U.S. Reps. Ben Ray Luján, D-NM, and Ann Kirkpatrick, D-Ariz., offered the following statements on House Republicans' piecemeal bills for Head Start and Impact Aid. Luján and Kirkpatrick each represent part of the Navajo Nation, which has the highest tribal population and is the largest land-based tribe in the United States, and are members of the Congressional Native American Caucus.
From Rep. Ben Ray Luján, New Mexico District Three:
"It's time for House Republicans to stop playing political games and allow a vote on a clean funding bill that will reopen the government. Their cynical piecemeal approach picks winners and losers while failing to fund all of the areas that are critical to families in Indian Country. Voting on short-term funding for Impact Aid and Head Start ignore the fact that sequester cuts to vital education programs have seriously harmed Native American students. Rather than take steps to end the shutdown and find a solution that ends the sequester, House Republicans continue to bend to the extreme elements in their party, leaving tribal communities to pay the price."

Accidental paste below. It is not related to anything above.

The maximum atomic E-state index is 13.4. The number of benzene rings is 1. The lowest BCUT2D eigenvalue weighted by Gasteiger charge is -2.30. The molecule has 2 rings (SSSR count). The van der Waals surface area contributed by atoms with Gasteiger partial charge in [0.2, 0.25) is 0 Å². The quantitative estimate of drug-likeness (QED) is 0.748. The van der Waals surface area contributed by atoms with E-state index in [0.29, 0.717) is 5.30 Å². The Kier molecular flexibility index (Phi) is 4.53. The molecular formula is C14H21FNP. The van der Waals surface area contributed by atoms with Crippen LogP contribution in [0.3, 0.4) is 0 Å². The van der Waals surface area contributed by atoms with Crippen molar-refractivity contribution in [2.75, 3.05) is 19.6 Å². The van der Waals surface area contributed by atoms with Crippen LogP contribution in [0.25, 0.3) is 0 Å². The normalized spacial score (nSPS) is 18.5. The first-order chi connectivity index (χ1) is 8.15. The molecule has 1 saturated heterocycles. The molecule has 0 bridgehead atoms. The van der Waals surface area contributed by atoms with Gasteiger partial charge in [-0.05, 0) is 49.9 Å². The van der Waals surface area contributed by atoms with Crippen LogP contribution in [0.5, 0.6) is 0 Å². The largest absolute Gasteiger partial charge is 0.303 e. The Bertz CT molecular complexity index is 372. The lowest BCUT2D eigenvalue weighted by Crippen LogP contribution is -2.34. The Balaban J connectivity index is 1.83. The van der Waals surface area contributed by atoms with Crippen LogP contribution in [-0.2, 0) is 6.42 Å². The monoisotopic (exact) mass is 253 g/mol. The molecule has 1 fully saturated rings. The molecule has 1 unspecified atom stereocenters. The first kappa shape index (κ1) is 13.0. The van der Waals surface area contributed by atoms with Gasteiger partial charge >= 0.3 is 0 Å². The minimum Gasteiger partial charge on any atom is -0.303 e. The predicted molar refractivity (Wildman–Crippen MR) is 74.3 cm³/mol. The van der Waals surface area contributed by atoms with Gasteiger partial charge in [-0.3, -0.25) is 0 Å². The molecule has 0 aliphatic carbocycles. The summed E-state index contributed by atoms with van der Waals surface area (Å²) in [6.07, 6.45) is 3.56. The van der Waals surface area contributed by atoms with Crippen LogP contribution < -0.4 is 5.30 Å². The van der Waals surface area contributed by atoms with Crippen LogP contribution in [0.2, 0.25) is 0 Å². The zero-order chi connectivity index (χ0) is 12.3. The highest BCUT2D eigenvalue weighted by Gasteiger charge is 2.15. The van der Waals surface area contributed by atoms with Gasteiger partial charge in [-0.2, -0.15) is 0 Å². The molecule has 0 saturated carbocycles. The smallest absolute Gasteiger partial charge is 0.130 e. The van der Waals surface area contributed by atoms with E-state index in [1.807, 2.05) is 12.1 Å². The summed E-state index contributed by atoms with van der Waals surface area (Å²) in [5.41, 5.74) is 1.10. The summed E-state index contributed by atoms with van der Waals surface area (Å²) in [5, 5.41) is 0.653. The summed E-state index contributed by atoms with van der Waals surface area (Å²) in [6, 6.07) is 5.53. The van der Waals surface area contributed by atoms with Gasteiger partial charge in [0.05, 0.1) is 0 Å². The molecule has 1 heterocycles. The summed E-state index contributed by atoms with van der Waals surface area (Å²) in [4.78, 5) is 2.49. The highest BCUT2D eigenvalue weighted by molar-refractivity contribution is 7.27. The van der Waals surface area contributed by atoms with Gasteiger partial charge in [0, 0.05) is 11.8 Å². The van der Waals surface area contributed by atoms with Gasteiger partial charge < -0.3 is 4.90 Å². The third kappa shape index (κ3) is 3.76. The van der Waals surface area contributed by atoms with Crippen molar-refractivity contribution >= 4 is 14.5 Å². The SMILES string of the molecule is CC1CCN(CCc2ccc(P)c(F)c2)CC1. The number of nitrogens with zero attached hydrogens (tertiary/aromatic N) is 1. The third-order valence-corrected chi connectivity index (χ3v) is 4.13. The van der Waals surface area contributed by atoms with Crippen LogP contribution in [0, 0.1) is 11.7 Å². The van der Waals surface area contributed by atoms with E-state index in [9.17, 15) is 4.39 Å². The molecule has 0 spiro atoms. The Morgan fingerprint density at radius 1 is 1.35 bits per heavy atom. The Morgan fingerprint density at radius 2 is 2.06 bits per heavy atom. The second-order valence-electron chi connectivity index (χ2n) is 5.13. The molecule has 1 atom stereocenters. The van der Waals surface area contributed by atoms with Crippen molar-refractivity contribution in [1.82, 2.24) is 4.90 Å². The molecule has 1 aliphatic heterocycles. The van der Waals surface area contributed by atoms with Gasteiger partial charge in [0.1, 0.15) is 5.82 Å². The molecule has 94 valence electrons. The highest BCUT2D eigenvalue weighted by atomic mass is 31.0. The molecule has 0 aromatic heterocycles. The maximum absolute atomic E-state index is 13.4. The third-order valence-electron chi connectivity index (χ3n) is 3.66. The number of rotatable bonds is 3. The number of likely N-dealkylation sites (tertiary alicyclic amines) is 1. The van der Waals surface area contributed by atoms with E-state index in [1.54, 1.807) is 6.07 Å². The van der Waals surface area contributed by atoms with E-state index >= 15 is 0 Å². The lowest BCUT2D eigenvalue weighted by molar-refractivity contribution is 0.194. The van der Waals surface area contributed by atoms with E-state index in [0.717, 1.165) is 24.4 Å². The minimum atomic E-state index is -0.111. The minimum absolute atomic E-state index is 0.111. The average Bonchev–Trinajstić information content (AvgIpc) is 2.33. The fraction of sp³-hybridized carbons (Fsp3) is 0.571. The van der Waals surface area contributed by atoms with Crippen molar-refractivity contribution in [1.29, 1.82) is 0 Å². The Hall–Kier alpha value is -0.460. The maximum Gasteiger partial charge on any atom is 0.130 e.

From Rep. Ann Kirkpatrick, Arizona District One:
"If House leaders were genuinely concerned about Impact Aid and Head Start, they would allow a vote to reopen the government. Piecemeal games only prolong the shutdown rather than solve it. Schools on tribal land have already taken a massive hit with sequestration cuts to Impact Aid and Head Start. And sequestration has cut many other programs, such as the Violence Against Women Act, that help the 12 Native American tribes in Arizona's District One. Congress should stop picking winners and losers -- this is not a game. Speaker Boehner, let the House vote on a clean funding bill so we can restart our government."